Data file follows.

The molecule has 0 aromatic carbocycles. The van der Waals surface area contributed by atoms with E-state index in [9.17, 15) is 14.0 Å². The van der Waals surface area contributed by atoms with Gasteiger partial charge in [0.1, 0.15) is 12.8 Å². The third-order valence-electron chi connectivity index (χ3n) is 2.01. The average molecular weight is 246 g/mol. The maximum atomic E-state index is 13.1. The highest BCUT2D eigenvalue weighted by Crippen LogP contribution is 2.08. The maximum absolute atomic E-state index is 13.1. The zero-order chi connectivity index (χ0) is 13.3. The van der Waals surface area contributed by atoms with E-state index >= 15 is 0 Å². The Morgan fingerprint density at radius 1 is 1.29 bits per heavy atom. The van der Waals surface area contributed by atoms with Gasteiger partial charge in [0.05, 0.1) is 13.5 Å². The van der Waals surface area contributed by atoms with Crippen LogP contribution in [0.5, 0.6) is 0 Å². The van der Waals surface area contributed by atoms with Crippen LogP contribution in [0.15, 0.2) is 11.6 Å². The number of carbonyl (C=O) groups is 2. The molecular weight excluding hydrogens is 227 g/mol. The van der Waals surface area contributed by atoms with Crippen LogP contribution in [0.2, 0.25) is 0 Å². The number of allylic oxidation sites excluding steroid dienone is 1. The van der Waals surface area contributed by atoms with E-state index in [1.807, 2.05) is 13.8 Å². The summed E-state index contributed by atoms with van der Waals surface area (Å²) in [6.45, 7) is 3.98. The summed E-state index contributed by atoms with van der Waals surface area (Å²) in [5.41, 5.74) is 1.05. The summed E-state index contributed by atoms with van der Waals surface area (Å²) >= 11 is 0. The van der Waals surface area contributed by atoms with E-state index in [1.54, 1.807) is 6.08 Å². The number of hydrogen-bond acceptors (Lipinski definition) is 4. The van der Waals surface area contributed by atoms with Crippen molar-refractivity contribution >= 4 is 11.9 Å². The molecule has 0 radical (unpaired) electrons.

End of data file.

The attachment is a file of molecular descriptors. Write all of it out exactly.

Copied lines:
The molecule has 0 aromatic carbocycles. The van der Waals surface area contributed by atoms with E-state index in [9.17, 15) is 14.0 Å². The van der Waals surface area contributed by atoms with Gasteiger partial charge in [0.1, 0.15) is 12.8 Å². The third-order valence-electron chi connectivity index (χ3n) is 2.01. The average molecular weight is 246 g/mol. The maximum atomic E-state index is 13.1. The highest BCUT2D eigenvalue weighted by Crippen LogP contribution is 2.08. The maximum absolute atomic E-state index is 13.1. The zero-order chi connectivity index (χ0) is 13.3. The van der Waals surface area contributed by atoms with E-state index >= 15 is 0 Å². The Morgan fingerprint density at radius 1 is 1.29 bits per heavy atom. The van der Waals surface area contributed by atoms with Gasteiger partial charge in [0.05, 0.1) is 13.5 Å². The van der Waals surface area contributed by atoms with Crippen LogP contribution in [0.5, 0.6) is 0 Å². The van der Waals surface area contributed by atoms with Crippen LogP contribution in [0.15, 0.2) is 11.6 Å². The number of carbonyl (C=O) groups is 2. The molecular weight excluding hydrogens is 227 g/mol. The van der Waals surface area contributed by atoms with Crippen LogP contribution in [0.2, 0.25) is 0 Å². The number of allylic oxidation sites excluding steroid dienone is 1. The van der Waals surface area contributed by atoms with E-state index in [1.807, 2.05) is 13.8 Å². The summed E-state index contributed by atoms with van der Waals surface area (Å²) in [6.45, 7) is 3.98. The summed E-state index contributed by atoms with van der Waals surface area (Å²) in [5.41, 5.74) is 1.05. The summed E-state index contributed by atoms with van der Waals surface area (Å²) >= 11 is 0. The van der Waals surface area contributed by atoms with E-state index in [1.54, 1.807) is 6.08 Å². The number of hydrogen-bond acceptors (Lipinski definition) is 4. The van der Waals surface area contributed by atoms with Crippen molar-refractivity contribution >= 4 is 11.9 Å². The molecule has 0 radical (unpaired) electrons.